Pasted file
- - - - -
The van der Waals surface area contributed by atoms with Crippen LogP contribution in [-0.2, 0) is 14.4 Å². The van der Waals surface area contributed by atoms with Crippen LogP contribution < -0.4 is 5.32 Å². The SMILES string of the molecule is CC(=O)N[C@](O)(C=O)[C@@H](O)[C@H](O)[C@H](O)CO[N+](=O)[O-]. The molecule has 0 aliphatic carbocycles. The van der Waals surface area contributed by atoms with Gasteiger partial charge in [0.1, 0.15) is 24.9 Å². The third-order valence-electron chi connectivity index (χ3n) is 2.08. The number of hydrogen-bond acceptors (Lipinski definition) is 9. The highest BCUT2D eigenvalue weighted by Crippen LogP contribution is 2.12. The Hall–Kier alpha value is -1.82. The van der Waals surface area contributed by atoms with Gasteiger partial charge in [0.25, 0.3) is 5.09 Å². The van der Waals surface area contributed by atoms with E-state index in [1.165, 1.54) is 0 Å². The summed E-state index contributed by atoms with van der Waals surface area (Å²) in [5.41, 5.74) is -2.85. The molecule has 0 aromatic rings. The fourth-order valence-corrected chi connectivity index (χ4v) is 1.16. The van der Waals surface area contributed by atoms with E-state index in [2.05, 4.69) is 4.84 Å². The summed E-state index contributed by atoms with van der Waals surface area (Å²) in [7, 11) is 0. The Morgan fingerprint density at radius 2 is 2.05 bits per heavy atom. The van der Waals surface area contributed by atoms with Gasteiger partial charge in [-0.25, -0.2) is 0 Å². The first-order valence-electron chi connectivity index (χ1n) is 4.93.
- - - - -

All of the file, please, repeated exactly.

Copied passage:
The van der Waals surface area contributed by atoms with Crippen LogP contribution in [-0.2, 0) is 14.4 Å². The van der Waals surface area contributed by atoms with Crippen LogP contribution < -0.4 is 5.32 Å². The SMILES string of the molecule is CC(=O)N[C@](O)(C=O)[C@@H](O)[C@H](O)[C@H](O)CO[N+](=O)[O-]. The molecule has 0 aliphatic carbocycles. The van der Waals surface area contributed by atoms with Gasteiger partial charge in [0.1, 0.15) is 24.9 Å². The third-order valence-electron chi connectivity index (χ3n) is 2.08. The number of hydrogen-bond acceptors (Lipinski definition) is 9. The highest BCUT2D eigenvalue weighted by Crippen LogP contribution is 2.12. The Hall–Kier alpha value is -1.82. The van der Waals surface area contributed by atoms with Gasteiger partial charge in [0.25, 0.3) is 5.09 Å². The van der Waals surface area contributed by atoms with E-state index in [1.165, 1.54) is 0 Å². The summed E-state index contributed by atoms with van der Waals surface area (Å²) in [5.41, 5.74) is -2.85. The molecule has 0 aromatic rings. The fourth-order valence-corrected chi connectivity index (χ4v) is 1.16. The van der Waals surface area contributed by atoms with E-state index in [2.05, 4.69) is 4.84 Å². The summed E-state index contributed by atoms with van der Waals surface area (Å²) in [7, 11) is 0. The Morgan fingerprint density at radius 2 is 2.05 bits per heavy atom. The van der Waals surface area contributed by atoms with Gasteiger partial charge in [-0.25, -0.2) is 0 Å². The first-order valence-electron chi connectivity index (χ1n) is 4.93.